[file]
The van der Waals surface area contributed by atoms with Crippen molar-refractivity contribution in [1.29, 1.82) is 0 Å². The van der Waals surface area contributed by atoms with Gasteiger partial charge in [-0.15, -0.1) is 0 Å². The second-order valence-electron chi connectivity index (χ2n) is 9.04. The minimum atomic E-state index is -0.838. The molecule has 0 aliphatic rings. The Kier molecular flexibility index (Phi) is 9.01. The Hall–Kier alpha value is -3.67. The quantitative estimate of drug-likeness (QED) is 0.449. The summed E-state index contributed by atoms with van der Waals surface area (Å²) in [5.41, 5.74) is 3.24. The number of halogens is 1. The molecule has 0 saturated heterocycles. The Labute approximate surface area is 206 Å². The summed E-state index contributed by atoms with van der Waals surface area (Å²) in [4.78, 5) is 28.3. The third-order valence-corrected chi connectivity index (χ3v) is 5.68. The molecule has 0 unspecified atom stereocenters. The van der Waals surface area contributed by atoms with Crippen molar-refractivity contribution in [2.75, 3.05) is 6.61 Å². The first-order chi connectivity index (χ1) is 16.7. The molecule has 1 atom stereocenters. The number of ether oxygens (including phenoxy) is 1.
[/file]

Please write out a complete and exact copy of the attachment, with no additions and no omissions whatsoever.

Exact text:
The van der Waals surface area contributed by atoms with Crippen molar-refractivity contribution in [1.29, 1.82) is 0 Å². The van der Waals surface area contributed by atoms with Gasteiger partial charge in [-0.15, -0.1) is 0 Å². The second-order valence-electron chi connectivity index (χ2n) is 9.04. The minimum atomic E-state index is -0.838. The molecule has 0 aliphatic rings. The Kier molecular flexibility index (Phi) is 9.01. The Hall–Kier alpha value is -3.67. The quantitative estimate of drug-likeness (QED) is 0.449. The summed E-state index contributed by atoms with van der Waals surface area (Å²) in [5.41, 5.74) is 3.24. The number of halogens is 1. The molecule has 0 saturated heterocycles. The Labute approximate surface area is 206 Å². The summed E-state index contributed by atoms with van der Waals surface area (Å²) in [4.78, 5) is 28.3. The third-order valence-corrected chi connectivity index (χ3v) is 5.68. The molecule has 0 unspecified atom stereocenters. The van der Waals surface area contributed by atoms with Crippen molar-refractivity contribution in [2.75, 3.05) is 6.61 Å². The first-order chi connectivity index (χ1) is 16.7. The molecule has 1 atom stereocenters. The number of ether oxygens (including phenoxy) is 1.